Faced with nearly $102,000 in costs, or $2,000 more than the $100,000 the city has allocated for celebration events, the commission was tasked with streamlining expenditures.
Planners of a black tie gala set for the Nov. 30 eve of the Dec. 1 anniversary of the 1869 signing of the city charter opened the workshop with news that proceeds from gala’s ticket sales will be needed to cover the cost of food for event and will not recoup the $30,000 estimated cost of the event.
The news set off a discussion of alternate venues for the gala that could be secured at little to no cost and the creation of a special gala fundraising group to begin work immediately.
Alternate venue suggestions included the East Tennessee State University mini-dome or, with a special city resolution to allow alcohol consumption for the one-time event, Freedom Hall Civic Center or the Johnson City Seniors Center gymnasium.
Mayor Jenny Brock told the commission that in addition to the commission funding and ticket sales, other funding resources for the gala would be sponsorship donations and in-kind gifts.
After running through a list of numerous other celebration projects that put the total celebration cost at just over $100,000, the commission returned to the question of how to fund the gala at the close of Saturday’s work session.
With the black tie event consuming nearly 30 percent of the $100,000 allotted for the year-long celebration, Commission Chairwoman Rebecca Henderson said, short of raising those funds through event sponsorships, the commission could ask the city to allot more funding for the celebration.
A documentary video package highlighting the city’s history and sesquicentennial celebration was deferred back to the city because of costs far exceeding the commission’s budget.
Commission member Marcy Walker noted the commission was tasked with planning events and said that if the city wants the films for informational showings or for placement in the anniversary time capsule it will have to provide the funding.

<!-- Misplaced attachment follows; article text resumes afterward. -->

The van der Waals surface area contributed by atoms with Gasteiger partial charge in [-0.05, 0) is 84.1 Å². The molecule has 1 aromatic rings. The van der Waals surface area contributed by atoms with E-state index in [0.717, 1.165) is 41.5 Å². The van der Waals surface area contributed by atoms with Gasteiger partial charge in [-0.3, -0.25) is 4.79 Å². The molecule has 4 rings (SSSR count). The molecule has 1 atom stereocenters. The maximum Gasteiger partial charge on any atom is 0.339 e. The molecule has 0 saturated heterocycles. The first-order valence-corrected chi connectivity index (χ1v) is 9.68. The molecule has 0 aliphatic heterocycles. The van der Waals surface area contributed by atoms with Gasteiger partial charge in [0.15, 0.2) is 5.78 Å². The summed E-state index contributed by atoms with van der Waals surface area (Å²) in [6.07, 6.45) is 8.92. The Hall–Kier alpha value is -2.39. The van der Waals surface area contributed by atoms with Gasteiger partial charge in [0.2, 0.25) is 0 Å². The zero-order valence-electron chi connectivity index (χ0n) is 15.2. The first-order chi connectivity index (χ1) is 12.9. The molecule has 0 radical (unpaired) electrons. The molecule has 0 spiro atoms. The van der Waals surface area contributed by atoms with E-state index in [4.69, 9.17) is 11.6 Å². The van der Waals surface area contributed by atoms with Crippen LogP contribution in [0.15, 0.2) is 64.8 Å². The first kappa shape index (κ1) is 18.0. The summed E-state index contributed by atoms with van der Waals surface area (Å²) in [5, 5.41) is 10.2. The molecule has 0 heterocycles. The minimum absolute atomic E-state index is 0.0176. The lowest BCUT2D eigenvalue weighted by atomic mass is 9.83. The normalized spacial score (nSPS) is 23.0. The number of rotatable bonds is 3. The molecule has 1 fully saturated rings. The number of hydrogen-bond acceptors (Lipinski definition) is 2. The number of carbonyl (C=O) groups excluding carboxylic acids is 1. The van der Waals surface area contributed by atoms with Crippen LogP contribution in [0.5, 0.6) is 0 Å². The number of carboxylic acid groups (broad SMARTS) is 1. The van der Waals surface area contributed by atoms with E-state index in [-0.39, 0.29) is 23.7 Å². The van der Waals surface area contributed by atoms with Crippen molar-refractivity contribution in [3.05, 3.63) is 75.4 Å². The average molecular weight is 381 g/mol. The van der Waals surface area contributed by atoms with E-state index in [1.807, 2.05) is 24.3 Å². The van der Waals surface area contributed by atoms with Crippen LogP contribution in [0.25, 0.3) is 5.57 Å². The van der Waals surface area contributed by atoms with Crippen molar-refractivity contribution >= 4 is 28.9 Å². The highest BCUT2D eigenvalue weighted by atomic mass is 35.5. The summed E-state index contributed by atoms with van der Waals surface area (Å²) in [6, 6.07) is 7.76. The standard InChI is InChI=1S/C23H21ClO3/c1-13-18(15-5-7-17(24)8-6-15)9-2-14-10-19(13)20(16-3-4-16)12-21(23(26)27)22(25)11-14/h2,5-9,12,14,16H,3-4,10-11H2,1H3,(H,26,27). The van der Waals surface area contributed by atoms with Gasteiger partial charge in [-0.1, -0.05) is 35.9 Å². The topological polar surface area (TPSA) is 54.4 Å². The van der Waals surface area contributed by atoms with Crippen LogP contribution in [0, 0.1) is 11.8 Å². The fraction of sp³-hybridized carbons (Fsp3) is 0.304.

The commission authorized an $3,750 expenditure, or $250 more than previously budgeted, for the production of anniversary light pole banners featuring the city’s sesquicentennial logo on one side and emblems representing the city’s railroading and musical heritage on the other. With the go-ahead for production, the commission hopes to have the banners up in March.
The commission agreed to request the city provide park and recreation staff to open the former JCPenney building for several hours each week for public viewing of the city’s time capsule contents revealed last month and the sesquicentennial kickoff.
They also agreed to debut a commemorative three-movement musical composition titled “Echoes of 1869” at the city’s July 4th celebration at Freedom Hall.
Composed by Joe Moore for performance by the Johnson City Community Band, the six- to seven-minute composition will encompass a variety of music that was popular at the time of the city’s founding. The cost of the composition is $1,500.
The commission deferred action on a $7,500 expenditure for the purchase of three 18- by 44-inch train car sculptures planned for display at locations around the city.
With time and cost both an issue, Commissioners Walker and Joy Fulkerson agreed three sculptures will not be enough to distinguish the trains as artistic representations of the city’s heritage.
The commission added several events to take place in conjunction with the city’s 150th birthday party on Sunday, Dec. 1, including an interfaith song service, dedication of time capsule to be opened on the city’s 200th anniversary, a giant cake cutting and tours of the work being done on the sesquicentennial legacy project at King Commons Park.